Apple OUI helps us narrow it down, though you can also pull up the IEEE Registration Authority website directly. We quickly find out that
00:21:e9 belongs to Apple, so we can try to spoof a random NIC address with that (for example,
But again, vendors are already well aware of the fact that MAC addresses are not reliable for filtering, so they're likely going to look for more indicators.
Anyone who has dissected a packet off a network should be familiar with the concept of operating system fingerprinting. Essentially, operating systems have little nuances in how they construct packets to send over the network. These nuances are useful as signatures, giving us a good idea of the operating system that sent the packet. We're preparing to spoof the stack of a chosen OS as previously explained, so let's cover a tool in Kali that will come in handy for a variety of recon situations: Passive Operating system Fingerprinter (p0f).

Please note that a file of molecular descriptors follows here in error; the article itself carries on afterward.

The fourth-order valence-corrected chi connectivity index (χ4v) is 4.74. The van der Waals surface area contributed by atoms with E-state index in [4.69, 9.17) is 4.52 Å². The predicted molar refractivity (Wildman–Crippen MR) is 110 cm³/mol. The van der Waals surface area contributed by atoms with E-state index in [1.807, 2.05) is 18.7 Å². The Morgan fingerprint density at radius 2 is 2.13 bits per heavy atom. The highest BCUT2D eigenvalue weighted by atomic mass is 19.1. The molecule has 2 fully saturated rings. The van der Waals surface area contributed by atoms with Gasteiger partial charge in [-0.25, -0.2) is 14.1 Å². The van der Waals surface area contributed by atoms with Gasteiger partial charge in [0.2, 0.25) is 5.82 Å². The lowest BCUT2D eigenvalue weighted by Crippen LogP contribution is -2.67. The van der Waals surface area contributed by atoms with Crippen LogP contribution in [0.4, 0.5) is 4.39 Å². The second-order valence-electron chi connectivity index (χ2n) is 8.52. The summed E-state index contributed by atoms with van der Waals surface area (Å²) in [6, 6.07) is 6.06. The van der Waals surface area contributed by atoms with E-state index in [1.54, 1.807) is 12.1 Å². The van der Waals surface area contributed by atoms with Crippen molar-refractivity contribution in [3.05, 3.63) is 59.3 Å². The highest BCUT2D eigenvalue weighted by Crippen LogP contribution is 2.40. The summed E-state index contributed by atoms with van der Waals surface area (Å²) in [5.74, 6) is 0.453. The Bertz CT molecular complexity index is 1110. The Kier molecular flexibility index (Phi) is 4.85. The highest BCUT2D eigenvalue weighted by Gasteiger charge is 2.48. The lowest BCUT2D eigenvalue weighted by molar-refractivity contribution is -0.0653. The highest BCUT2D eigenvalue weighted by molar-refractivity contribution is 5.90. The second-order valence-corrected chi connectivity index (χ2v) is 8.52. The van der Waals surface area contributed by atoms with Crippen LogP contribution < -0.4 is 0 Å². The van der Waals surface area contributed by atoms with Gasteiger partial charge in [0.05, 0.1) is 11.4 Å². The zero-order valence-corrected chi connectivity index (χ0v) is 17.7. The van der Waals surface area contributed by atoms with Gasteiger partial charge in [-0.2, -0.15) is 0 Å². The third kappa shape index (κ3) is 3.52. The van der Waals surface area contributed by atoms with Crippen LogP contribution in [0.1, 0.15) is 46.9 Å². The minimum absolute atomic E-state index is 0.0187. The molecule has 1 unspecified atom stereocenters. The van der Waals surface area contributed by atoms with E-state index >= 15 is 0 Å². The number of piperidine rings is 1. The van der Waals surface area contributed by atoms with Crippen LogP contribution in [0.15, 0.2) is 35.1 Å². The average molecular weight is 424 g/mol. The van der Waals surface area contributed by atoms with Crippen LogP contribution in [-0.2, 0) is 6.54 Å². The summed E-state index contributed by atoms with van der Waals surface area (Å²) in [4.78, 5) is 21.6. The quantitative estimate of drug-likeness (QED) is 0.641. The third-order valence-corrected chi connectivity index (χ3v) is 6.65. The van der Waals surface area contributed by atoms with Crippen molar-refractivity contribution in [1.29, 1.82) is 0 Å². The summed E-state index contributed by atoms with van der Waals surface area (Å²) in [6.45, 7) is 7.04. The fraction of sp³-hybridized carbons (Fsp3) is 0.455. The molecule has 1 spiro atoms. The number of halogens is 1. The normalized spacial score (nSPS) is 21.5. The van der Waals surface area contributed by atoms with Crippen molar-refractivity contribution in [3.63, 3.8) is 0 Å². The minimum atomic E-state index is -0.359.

Its power is in its simplicity: it watches for packets, matches signatures according to a signature database of known systems, and gives you the results. Of course, your network card has to be able to see the packets that are to be analyzed. We saw with our example that the restricted network is switched, so we can't see other traffic in a purely passive manner; we had to trick the network into routing traffic through our Kali machine. So, we'll do that again, except on a larger scale as we want to fingerprint a handful of clients on the network. Let's ARP spoof with Ettercap, a tool that should easily be in your handiest tools Top 10. Once Ettercap is running and doing its job, we'll fire up p0f and see what we find.
We're going to bring up Ettercap with the graphical interface featuring a very scary-looking network-sniffing spider:
# ettercap -G
Let's start sniffing, and then we'll configure our man-in-the-middle attack. Click
Sniff in the menu at the top and choose
Unified Sniffing. Unified sniffing means we're just sniffing from one network card; we aren't forwarding anything to another interface right now.